Kwanzaa has seven basic symbols and two supplemental ones. Each represents values and concepts reflective of African culture and contributive to community building and reinforcement. The basic symbols in Swahili and then in English are:
Mazao (The Crops)
These are symbolic of African harvest celebrations and of the rewards of productive and collective labor.
Mkeka (The Mat)
This is symbolic of our tradition and history and therefore, the foundation on which we build.
Kinara (The Candle Holder)
The Kwanzaa candles and harvest This is symbolic of our roots, our parent people -- continental Africans.
Muhindi (The Corn)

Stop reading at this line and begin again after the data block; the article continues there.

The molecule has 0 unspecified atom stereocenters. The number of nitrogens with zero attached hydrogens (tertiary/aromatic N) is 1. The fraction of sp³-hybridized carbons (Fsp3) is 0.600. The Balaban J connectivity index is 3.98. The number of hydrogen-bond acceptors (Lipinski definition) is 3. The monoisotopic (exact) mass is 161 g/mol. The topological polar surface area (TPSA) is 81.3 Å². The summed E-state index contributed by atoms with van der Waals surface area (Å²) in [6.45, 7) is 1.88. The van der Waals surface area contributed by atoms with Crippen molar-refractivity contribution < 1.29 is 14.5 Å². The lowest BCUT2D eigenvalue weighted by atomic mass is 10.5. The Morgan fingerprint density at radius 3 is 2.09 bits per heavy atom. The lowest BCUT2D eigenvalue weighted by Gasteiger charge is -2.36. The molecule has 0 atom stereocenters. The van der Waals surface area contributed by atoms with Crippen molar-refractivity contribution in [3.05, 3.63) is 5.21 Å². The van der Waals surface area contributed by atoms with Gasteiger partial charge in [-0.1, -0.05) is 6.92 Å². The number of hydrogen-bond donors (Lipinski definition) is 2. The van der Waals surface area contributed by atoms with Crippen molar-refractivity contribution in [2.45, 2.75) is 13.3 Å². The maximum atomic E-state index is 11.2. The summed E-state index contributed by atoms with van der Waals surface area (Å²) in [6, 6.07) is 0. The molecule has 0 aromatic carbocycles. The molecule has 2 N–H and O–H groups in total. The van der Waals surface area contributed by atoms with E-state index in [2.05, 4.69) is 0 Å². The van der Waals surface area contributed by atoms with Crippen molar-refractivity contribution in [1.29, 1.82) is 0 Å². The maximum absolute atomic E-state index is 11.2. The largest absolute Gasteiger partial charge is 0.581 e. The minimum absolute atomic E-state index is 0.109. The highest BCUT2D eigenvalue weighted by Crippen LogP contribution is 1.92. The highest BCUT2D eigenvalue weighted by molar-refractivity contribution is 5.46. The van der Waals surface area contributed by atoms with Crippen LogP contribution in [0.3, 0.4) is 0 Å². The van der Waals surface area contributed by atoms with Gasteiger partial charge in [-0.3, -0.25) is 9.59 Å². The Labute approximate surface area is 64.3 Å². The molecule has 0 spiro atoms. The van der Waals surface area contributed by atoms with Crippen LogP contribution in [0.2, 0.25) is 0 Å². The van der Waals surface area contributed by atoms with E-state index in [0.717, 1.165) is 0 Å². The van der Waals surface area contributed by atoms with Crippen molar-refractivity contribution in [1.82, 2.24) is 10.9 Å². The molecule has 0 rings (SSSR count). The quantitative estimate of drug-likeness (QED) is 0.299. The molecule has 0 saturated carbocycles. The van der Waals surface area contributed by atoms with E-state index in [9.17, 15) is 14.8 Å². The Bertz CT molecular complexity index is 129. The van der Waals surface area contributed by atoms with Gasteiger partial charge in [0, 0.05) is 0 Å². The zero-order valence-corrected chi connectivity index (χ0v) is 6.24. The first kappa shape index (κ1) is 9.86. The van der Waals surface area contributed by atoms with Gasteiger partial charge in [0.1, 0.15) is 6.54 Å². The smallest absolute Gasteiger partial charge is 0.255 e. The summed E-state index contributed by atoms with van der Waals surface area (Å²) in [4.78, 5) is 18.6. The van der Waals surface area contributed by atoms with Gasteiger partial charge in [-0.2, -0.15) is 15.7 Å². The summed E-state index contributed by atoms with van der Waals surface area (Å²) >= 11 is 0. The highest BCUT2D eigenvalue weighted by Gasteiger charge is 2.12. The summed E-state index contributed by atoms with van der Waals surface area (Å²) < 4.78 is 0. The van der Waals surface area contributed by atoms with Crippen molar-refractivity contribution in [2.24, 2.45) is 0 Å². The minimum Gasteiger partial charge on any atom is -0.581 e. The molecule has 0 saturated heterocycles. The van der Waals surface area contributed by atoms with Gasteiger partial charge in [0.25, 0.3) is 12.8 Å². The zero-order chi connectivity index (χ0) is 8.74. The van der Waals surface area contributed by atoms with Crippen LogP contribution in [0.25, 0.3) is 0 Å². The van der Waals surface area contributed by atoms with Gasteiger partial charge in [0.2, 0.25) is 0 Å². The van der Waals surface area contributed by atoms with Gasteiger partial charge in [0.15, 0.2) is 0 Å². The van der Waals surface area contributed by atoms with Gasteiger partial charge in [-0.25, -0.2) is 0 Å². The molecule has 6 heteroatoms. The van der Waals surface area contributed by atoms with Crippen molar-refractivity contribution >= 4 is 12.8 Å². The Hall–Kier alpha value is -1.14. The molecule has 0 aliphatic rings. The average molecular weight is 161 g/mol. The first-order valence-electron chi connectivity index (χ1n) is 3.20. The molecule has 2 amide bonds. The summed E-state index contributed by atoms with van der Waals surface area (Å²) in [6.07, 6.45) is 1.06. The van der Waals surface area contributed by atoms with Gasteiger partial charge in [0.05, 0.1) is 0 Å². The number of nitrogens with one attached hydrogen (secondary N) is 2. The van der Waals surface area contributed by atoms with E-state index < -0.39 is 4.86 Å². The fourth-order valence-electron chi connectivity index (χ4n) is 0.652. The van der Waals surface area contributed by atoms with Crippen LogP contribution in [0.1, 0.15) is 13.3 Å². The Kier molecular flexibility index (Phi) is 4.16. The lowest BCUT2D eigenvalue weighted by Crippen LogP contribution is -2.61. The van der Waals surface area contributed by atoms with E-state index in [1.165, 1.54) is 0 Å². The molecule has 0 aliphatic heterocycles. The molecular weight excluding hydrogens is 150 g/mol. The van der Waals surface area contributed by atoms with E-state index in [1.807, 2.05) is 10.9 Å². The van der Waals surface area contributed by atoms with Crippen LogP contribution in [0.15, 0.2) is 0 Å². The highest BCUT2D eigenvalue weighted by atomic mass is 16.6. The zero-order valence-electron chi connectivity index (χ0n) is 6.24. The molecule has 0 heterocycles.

This is symbolic of our children and our future which they embody.
Mishumaa Saba (The Seven Candles)
These are symbolic of the Nguzo Saba, the Seven Principles, the matrix and minimum set of values which African people are urged to live by in order to rescue and reconstruct their lives in their own image and according to their own needs.
Kikombe cha Umoja (The Unity Cup)
This is symbolic of the foundational principle and practice of unity which makes all else possible.
Zawadi (The Gifts)
These are symbolic of the labor and love of parents and the commitments made and kept by the children.
Bendera (The Flag)
The colors of the Kwanzaa flag are the colors of the Organization Us, black, red and green; black for the people, red for their struggle, and green for the future and hope that comes from their struggle. It is based on the colors given by the Hon. Marcus Garvey as national colors for African people throughout the world.
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